Daily Office Readings – NT ( Romans 12:1-8 )

The first few verses in this passage in Romans are often cited when people want to encourage others to focus on the good things, and to avoid the bad. In my experience, churches that focus on holiness tend to emphasize this passage, and, often, include the concept of being “in the world, but not of it.” That exact phrasing, of being in the world but not of it, isn’t actually in scripture, but is pieced together from various scriptures that refer to Christians being not of this world, and scriptures that tell believers not to love the things of this world.

Both of these concepts are good. The fact that we have been sanctified by Christ’s work on the cross makes us citizens in the kingdom of God, and by avoiding the trappings of this world, we can focus our minds on the things of God, which will both be our spiritual act of worship, but also allow us to discern God’s will more clearly.

But often, the tendency that I see with these passages is for people to avoid doing anything that might remotely cause them to start enjoying the “worldly” things. Instead of judging a movie by it’s merit, people just avoid all R-rated movies altogether. Or, instead of allowing children to wear halloween costumes, parents take their kids to “harvest festivals.” A whole slew of rules emerge that suddenly become things that “good Christians” don’t partake in, things that remove us from participating in the festivities of this world.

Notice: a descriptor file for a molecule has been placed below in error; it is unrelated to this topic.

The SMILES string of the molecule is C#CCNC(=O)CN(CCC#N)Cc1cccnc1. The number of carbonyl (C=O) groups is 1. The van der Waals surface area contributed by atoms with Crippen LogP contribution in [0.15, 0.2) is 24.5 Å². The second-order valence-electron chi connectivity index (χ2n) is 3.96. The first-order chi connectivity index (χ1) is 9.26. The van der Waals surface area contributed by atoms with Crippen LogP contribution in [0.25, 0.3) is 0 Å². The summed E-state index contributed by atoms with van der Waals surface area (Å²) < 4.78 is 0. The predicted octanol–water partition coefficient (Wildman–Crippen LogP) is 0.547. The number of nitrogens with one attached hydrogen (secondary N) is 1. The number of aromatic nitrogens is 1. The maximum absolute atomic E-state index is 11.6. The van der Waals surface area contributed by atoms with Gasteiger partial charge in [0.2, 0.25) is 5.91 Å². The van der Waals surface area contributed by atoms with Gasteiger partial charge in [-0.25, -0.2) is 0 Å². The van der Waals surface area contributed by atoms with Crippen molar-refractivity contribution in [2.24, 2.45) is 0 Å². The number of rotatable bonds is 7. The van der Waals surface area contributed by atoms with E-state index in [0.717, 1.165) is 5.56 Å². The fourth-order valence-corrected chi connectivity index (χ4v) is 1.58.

Moreover, once this idea of being “in the world, but not of it” has taken hold, people begin to develop this mentality of “us” vs “them,” with anyone who doesn’t believe as they do becoming one of “them.” I’m not talking about about “Christians” vs “non-Christians,” but instead about “those of us who are holy” vs “those who are worldly;” those who are “good Christians” vs those who are “conforming to this world.”

I think this is exactly why Paul coupled this talk of being holy with the imperative to remain humble, to not think of ourselves more highly than we ought to. Everyone, Paul tells us, has a part in God’s kingdom, and everyone has a purpose. Some have gifts that help to lead, others gifts that help to cheer others up, while still others can teach and minister.

There should be no “us” vs “them.”

Paul seems to emphasize this point when he says that we are one body in Christ, and that individually we are members one of the other. What that means is that what affects one of us affects all of us, and that we cannot – or should not – consider ourselves better than anyone else, individually or as a group.

But we do. And we will continue to do so, especially in groups.

Which returns us to the concept at the beginning of the passage. If we focus on renewing our minds, then we can discern the will of God for ourselves. And hopefully, by retaining a sense of humility, people will seek to emulate us because they see something in us that is not found in this world. Especially people who are not believers. But that can never happen if we attempt to remove ourselves from the world.

We must focus on discerning God’s will by focusing on God, but we must not allow ourselves to remove ourselves from the world because we might become tainted by it.

Our job is not to keep ourselves pure by removing all temptations from our lives. Our job is to make Christ known to the world. And so if we start to think that we are “in this world,” but somehow not “of it,” then we are missing the point that we, just like Christ, were sent into the world in order that people might see God.

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